I have been to Thailand many times and have yet to explore the region in the north. While most tourists enjoy the sunshine, azure sea water and sandy beaches in the south, thickly forested mountains and historic heritages retreat in the inland of the north. Sukhothai and Doi Inthanon National Park are some of the places you don’t want to miss. Until recently I stayed a couple of days in Chiang Mai (I shared something about the northern Thailand food and hotel in Yummylicious! Chiang Mai!, I will write a little bit more about the city – the Weekend Market was quite impressive), I hopped on a bus and headed further north to another city that is close to the country’s border – Chiang Rai.
Chiang Rai is about an hour away from Thailand’s border to Myanmar and China. The area is also known as the Golden Triangle, an area well-known for the growing of opium (hence, the fascinating stories of drug lords and gangsters in the last few decades). The area is also where the Kayan people (Long Neck Tribe) resides. Today, the Long Neck Karen Village is no longer “authentic”, the few huts and houses are built for tourists and with Long Neck women sitting outside of the house like a display. While visitors may not spend a fortune buying their handmade handicrafts, the village makes good money from the rather expensive entrance fee. Tourists reactions toward the Long Neck Village are diverse: some are skeptical about the worthiness of visiting there, and some are interested in taking pictures of these fascinating tribal women.
All of these may be a little bit bizarre, or even “dangerous”, you have nothing to worry about if you are getting around to the book. Chiang Rai is only a small town with a small night market. Apart from the Long Neck Karen Village, Chiang Rai is a place where visitors could see some serious Thai contemporary art. There are two must-sees places on this matter and oddly enough, the color scheme of these two sites are quite the extreme opposite.
The Black House
Getting to the Black House would be tricky since the site is not served by convenient public transportation. Therefore, I hired a tuk-tuk driver to take me from the home-stay to both sites (which are in opposite directions) and it takes about 30-45 minutes to get to the Black House.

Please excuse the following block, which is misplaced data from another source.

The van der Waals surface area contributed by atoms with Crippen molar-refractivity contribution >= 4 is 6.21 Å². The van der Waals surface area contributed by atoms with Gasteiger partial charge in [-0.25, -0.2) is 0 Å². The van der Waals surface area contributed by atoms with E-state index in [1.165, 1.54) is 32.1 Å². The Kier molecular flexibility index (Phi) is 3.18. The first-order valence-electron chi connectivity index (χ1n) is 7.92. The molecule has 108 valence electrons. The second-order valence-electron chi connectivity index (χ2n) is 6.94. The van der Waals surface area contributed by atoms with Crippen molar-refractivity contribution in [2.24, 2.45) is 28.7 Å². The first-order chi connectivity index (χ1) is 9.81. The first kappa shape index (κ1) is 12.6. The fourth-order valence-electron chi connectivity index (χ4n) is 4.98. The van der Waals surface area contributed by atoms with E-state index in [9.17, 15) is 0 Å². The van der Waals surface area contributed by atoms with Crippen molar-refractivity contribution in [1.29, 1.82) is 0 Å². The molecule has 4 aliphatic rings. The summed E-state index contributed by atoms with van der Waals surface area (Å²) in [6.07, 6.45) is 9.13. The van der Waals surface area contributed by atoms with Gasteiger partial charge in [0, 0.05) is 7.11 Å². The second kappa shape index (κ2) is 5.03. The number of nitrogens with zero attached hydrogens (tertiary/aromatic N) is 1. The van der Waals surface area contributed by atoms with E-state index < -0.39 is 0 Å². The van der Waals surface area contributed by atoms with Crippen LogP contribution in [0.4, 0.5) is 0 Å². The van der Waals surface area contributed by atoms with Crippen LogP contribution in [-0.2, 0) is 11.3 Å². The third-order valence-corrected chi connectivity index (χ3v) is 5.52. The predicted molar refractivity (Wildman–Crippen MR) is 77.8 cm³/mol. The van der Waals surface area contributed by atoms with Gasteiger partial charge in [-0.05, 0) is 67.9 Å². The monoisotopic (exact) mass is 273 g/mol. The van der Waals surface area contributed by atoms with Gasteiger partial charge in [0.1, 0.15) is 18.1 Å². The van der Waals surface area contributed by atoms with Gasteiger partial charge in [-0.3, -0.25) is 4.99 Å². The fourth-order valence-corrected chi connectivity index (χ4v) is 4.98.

The Black House (Baan Dam) is a unique creation of national artist Thawan Duchanee. Although some people call it “Black Temple”, the Black House is the former residence of the notable Thai contemporary artist Duchanee, and has become an art museum since he passed.
The Black House is a fairly large site with roughly 15 temple shaped exhibit houses, and different from other ornately decorated real temples all over Thailand, these houses are built of wood. The houses showcase the intricate woodwork by the artists, who brilliantly create the contrast by attaching light wood carvings onto the black painted wood-walled structure.
I was deeply impressed by the stunning art as it spoke to my own fashion style – pure black canvas with a dash of an over-the-top extravaganza.
The White Temple
The White Temple (Wat Rong Khun) is a contemporary, unconventional art exhibit of another national artist, Chalermchai Kositpipat.
In the 1990s, the original Wat Rong Khun was too old to be repaired, and Kositpipat decided to rebuild the temple with his own money. The artist considered the temple to be an offering to Lord Buddha and he believed the project would give him immortal life; after all, he spent 40 million Baht on this project, with a good will that the temple becomes a learning center of the Buddhist teachings.
The new temple opened in 1997 and immediately became an iconic landmark of the area. The temple is filled with visitors coming from everywhere in the world (mostly China). To me, the temple is a manifestation of Thailand contemporary art, and it was my first time experiencing it. (I visited the Museum of Contemporary Art (MOCA) Bangkok last week and learned a lot more about the aesthetics of Thailand artists). Contemporary Thai art often combines traditional Thai elements with modern techniques. he artworks usually feature sharp pointy elements, multi-layered texture, and bold and striking visual, which depicted stories and mythologies of the Buddhist, or even Hindu Beliefs.
Wat Rong Khun consists of nine buildings, and the ubosot (the main building) is the focal point of the entire temple compound. The bridge of “the cycle of rebirth” leads to the entrance of the ubosot and the “small” lake in front of the building is already a striking scene – hundreds of outreaching hands that symbolize unrestrained desire. By walking through the bridge, worshippers forgo temptation, greed, and desire to the Ubosot.
The sculpture and engravings are so lively that I could almost see movements of hair on the two Kinnaree, half-human, half bird creatures from Buddhist mythology.
The interior of the principal building is quite a contrast to the white exterior, sharp pointy sculptures and intricate trimmings on the pillars. The mural paintings are rather humorous. They feature swirling orange flames and demon faces interspersed with Michael Jackson, Neo from the Matrix, Freddy Kruger, Terminator, Harry Potter, Superman, and even Hello Kitty.
More, Kositpipat hosted a free art exhibition next to the exit of the temple, which features a number of his own contemporary art paintings and sculptures. The exhibit opened my eyes to Thai contemporary art, I found the paintings striking but the sculptures were even more lively and stimulating to me.
Auspicious number 9 of his majesty the King – the pointy 9 symbol means luck and I could see it in many artworks and places.